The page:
I just got out of an interesting conversation I had with my CPA. Eventually, our conversation veered onto the topic of work. I was curious about what it takes to get into his field (not that I’m interested in getting into it at all).
We talked about our respective professions and about changes occurring in the real estate appraisal field. We got into talking about what it means to be a CPA, which is different than being an accountant. A CPA is an accountant, but an accountant isn’t always a CPA.
He said anyone can hang up a shingle and say they do tax returns. It’s different, detail-wise, when a CPA does it. I asked if, as a CPA, he was disallowed from doing anything. The example I asked specifically about was that he does my tax planning and someone else in his company does my bookkeeping. He said that was just the way he had set things up, but he could do both if he wanted.
Because much of what he does has to do with the law, he said he must make it clear that he is not an attorney and cannot do work as one. A CPA can be an attorney and vice versa, but that is typically not the case. This didn’t really answer my question, though.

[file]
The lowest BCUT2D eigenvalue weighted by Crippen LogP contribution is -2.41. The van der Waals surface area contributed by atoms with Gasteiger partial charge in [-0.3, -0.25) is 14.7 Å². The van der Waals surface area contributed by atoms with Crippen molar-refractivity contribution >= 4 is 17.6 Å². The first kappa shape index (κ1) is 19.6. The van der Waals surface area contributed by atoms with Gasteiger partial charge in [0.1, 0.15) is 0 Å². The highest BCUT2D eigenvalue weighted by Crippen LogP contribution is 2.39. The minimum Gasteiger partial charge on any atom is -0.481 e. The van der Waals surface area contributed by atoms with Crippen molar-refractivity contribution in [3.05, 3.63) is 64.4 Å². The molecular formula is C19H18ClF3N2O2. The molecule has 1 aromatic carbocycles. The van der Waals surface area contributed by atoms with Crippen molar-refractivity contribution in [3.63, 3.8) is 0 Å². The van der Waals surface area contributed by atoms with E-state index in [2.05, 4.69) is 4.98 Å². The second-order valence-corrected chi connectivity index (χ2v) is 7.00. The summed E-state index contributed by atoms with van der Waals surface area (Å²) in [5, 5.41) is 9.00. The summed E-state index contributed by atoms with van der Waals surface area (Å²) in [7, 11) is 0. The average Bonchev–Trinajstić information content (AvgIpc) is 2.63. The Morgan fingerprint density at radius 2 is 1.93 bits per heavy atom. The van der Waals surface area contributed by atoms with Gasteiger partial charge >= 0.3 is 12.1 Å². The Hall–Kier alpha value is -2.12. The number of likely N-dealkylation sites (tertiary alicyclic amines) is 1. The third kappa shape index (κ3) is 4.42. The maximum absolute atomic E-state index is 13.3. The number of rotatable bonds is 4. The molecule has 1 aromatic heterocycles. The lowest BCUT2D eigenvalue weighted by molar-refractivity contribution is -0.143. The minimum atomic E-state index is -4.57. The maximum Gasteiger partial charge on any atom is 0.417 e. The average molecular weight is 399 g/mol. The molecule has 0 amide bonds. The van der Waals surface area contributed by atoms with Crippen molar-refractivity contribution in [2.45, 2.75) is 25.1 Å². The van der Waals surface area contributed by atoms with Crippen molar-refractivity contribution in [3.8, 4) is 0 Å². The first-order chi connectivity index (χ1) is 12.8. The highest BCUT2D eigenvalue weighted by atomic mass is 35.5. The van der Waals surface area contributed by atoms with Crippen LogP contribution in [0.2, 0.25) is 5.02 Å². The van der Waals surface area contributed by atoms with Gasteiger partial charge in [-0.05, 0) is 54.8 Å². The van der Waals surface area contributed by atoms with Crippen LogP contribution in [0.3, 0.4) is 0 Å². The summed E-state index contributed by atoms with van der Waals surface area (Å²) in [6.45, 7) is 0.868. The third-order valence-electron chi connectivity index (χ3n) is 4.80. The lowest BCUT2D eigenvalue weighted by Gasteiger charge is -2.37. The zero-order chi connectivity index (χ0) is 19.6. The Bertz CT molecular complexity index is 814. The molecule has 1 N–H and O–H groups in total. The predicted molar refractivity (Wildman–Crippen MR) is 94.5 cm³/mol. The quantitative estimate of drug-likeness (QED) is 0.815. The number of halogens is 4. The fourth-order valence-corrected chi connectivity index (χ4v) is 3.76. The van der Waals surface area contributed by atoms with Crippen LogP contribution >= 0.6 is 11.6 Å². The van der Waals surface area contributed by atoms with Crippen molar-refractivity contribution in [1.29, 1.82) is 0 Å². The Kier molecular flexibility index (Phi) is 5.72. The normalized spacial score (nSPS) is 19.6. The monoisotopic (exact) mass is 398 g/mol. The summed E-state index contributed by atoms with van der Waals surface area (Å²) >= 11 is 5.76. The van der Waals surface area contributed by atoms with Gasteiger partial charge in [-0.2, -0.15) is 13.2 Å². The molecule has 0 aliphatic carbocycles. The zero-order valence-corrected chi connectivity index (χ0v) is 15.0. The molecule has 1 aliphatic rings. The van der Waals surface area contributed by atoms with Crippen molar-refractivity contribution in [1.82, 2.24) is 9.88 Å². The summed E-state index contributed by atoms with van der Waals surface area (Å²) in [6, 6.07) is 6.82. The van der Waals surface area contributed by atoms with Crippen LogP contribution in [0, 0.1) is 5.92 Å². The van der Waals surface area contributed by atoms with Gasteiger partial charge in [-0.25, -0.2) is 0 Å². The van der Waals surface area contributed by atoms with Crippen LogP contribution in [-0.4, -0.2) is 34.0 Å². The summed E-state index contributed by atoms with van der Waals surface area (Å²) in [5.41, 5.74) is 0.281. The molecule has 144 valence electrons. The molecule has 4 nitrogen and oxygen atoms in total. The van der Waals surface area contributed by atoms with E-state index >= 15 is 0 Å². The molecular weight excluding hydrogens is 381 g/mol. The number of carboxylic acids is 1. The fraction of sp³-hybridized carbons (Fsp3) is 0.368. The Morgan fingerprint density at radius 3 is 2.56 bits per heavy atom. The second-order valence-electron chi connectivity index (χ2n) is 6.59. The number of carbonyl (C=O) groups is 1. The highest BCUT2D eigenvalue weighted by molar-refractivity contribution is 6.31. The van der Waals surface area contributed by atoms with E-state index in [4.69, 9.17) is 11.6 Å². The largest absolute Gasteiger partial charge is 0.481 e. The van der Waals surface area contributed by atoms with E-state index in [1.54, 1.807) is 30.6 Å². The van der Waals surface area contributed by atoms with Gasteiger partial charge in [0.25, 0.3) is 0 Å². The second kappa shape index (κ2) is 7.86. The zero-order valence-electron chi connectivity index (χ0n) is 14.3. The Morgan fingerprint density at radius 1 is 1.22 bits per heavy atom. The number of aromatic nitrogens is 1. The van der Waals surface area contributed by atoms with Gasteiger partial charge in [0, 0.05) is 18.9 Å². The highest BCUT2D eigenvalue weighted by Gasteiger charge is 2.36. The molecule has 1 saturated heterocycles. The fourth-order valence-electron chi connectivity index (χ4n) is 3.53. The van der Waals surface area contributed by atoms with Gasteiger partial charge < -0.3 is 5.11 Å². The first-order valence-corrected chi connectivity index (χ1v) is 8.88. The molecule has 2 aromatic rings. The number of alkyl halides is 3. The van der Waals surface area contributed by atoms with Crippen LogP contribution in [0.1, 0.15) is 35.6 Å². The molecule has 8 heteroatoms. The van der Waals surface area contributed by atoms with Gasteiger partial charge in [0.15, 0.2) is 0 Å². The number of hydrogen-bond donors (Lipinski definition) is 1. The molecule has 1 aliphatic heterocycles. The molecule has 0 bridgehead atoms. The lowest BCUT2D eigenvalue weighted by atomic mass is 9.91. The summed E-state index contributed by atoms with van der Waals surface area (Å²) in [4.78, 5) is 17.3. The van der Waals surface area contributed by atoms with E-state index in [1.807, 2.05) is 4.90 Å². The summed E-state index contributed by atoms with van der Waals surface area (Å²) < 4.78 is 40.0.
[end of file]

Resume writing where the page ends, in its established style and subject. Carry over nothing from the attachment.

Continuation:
As a pay scale situation, even though he could do bookkeeping, it made more sense for him to hire a bookkeeper than be one. This made sense to me, since he could take tasks that would pay higher, such as tax preparation, and leave those lower-paying tasks to subsidiaries. He can do audits and compilations, as well as other tasks, but he is held to a different standard for all of these. All he must do is disclose his scope of work, for example just stating, “This is an audit.”
I got to thinking that, as a real estate appraiser, I am disallowed from doing certain things that I am highly qualified to do. Some United
States jurisdictions have passed laws that allow an appraiser to do “Evaluations.” Everywhere else, we are barred from doing so even though we are highly qualified to perform the task (whether you want to is another topic altogether).
My CPA can choose to only do audits. As real estate appraisers, shouldn’t we have a similar choice? Is it fair that my CPA can choose which services he will perform, but an appraiser can’t? I don’t know of any other profession that disallows you from doing something just because you have a higher-end license. As appraisers, shouldn’t we be able to choose whether we want to do an Evaluation, review, or full appraisal if we want to?
For more information on this subject, please download and listen to The Appraiser Coach Podcast Episode: